<table border="0" cellpadding="6" cellspacing="0" width="99%"><tr><td class="alt2" style="border:1px inset;">
<div>Originally Posted by <strong>snanna</strong> <a href="/community/forum/post/15406007"><img alt="View Post" class="inlineimg" src="/community/img/forum/go_quote.gif" style="border:0px solid;"></a></div>
<div style="font-style:italic;">And does the benadryl make him super sleepy if you give it to him in the daytime? I'm still waiting to try it (the dr wants me to give the one they prescribe rather than an OTC, I don't know why).<br><br>
It is SO TRUE that the whole family is happier when he's not as itchy. The whole world is a sunnier place when you don't have a miserable two-year-old for company 24 hours a day....</div>
</td>
</tr></table></div>
he does not get sleepier in the day time when given benadryl... not sure why<br><br><div style="margin:20px;margin-top:5px;">
<div class="smallfont" style="margin-bottom:2px;">Quote:</div>
<table border="0" cellpadding="6" cellspacing="0" width="99%"><tr><td class="alt2" style="border:1px inset;">
<div>Originally Posted by <strong>JaneS</strong> <a href="/community/forum/post/15405776"><img alt="View Post" class="inlineimg" src="/community/img/forum/go_quote.gif" style="border:0px solid;"></a></div>
<div style="font-style:italic;">For us, it was food chemical intolerances (salicylates) that do not involve the immune system that was causing my DS's skin to flare.</div>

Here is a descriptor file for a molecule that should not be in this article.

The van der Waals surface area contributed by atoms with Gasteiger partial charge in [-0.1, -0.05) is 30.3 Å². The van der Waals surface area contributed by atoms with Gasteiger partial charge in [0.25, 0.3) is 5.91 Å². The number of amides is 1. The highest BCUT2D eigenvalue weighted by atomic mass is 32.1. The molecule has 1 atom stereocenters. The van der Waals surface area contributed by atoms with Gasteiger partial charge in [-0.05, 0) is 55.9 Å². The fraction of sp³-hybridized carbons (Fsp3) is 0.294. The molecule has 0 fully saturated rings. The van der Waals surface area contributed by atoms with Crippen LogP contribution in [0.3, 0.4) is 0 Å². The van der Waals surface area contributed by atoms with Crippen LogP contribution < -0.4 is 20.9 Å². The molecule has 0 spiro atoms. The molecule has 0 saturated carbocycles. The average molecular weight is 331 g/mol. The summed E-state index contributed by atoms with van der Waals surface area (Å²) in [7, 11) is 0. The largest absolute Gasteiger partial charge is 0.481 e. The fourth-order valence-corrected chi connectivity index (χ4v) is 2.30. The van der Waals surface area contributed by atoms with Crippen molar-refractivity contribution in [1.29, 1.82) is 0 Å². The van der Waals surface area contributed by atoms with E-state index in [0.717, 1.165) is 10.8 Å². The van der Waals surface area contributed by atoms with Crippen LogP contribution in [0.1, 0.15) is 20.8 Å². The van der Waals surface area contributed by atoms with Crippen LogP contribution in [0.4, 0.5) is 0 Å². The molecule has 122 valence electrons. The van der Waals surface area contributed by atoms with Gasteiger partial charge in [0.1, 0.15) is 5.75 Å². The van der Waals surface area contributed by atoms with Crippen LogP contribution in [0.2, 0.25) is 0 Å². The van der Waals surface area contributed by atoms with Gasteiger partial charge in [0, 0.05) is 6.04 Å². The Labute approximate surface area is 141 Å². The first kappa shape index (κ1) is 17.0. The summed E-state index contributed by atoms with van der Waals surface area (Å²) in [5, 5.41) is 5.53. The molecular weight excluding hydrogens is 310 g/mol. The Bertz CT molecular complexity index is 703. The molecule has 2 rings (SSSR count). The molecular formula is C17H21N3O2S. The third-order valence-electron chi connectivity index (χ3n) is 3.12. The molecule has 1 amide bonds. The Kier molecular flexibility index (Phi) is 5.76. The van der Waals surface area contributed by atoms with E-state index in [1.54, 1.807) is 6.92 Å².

</td>
</tr></table></div>
my ds was reacting to sals quite a bit a while back, not so much anymore. This definitely resulted in very itchy skin that did not respond to the benadryl as well as when it is due to one of his allergies. the rash was also, different, hard to explain how but definitely different than when it is allergen related. it was almost burn-like and concentrated in certain areas different from the typical itchy areas.<br><br><div style="margin:20px;margin-top:5px;">
<div class="smallfont" style="margin-bottom:2px;">Quote:</div>
<table border="0" cellpadding="6" cellspacing="0" width="99%"><tr><td class="alt2" style="border:1px inset;">
<div>Originally Posted by <strong>snanna</strong> <a href="/community/forum/post/15406026"><img alt="View Post" class="inlineimg" src="/community/img/forum/go_quote.gif" style="border:0px solid;"></a></div>
<div style="font-style:italic;">What do you guys do in hot weather? He's SO much more comfortable when he's covered with long sleeves/pants, and it's kind of amazing how fast he turns into a scratching, fussing, clingy baby when he's got his clothes off-- then back into his happy self when he's covered. The derm told us to keep him in long-sleeved "loose fitting" cotton clothing, and I meant to ask her what we should do at the beach.</div>
</td>
</tr></table></div>